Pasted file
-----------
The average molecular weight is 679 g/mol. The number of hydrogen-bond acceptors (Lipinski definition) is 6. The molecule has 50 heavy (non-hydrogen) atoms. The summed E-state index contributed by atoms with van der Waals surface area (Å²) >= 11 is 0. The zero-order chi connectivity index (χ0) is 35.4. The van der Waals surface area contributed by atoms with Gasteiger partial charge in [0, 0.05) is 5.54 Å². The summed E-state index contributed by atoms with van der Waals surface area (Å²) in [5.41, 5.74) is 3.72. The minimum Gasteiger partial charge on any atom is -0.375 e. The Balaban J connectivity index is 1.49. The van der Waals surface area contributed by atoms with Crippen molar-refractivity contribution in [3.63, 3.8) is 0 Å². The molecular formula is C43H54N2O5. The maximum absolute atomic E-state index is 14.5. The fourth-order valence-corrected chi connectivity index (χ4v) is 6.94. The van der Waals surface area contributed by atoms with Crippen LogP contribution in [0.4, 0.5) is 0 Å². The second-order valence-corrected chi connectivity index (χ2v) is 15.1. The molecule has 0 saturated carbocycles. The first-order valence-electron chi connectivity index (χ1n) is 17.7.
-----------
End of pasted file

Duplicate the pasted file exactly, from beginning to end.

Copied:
The average molecular weight is 679 g/mol. The number of hydrogen-bond acceptors (Lipinski definition) is 6. The molecule has 50 heavy (non-hydrogen) atoms. The summed E-state index contributed by atoms with van der Waals surface area (Å²) >= 11 is 0. The zero-order chi connectivity index (χ0) is 35.4. The van der Waals surface area contributed by atoms with Gasteiger partial charge in [0, 0.05) is 5.54 Å². The summed E-state index contributed by atoms with van der Waals surface area (Å²) in [5.41, 5.74) is 3.72. The minimum Gasteiger partial charge on any atom is -0.375 e. The Balaban J connectivity index is 1.49. The van der Waals surface area contributed by atoms with Crippen molar-refractivity contribution in [3.63, 3.8) is 0 Å². The molecular formula is C43H54N2O5. The maximum absolute atomic E-state index is 14.5. The fourth-order valence-corrected chi connectivity index (χ4v) is 6.94. The van der Waals surface area contributed by atoms with Crippen LogP contribution in [0.4, 0.5) is 0 Å². The second-order valence-corrected chi connectivity index (χ2v) is 15.1. The molecule has 0 saturated carbocycles. The first-order valence-electron chi connectivity index (χ1n) is 17.7.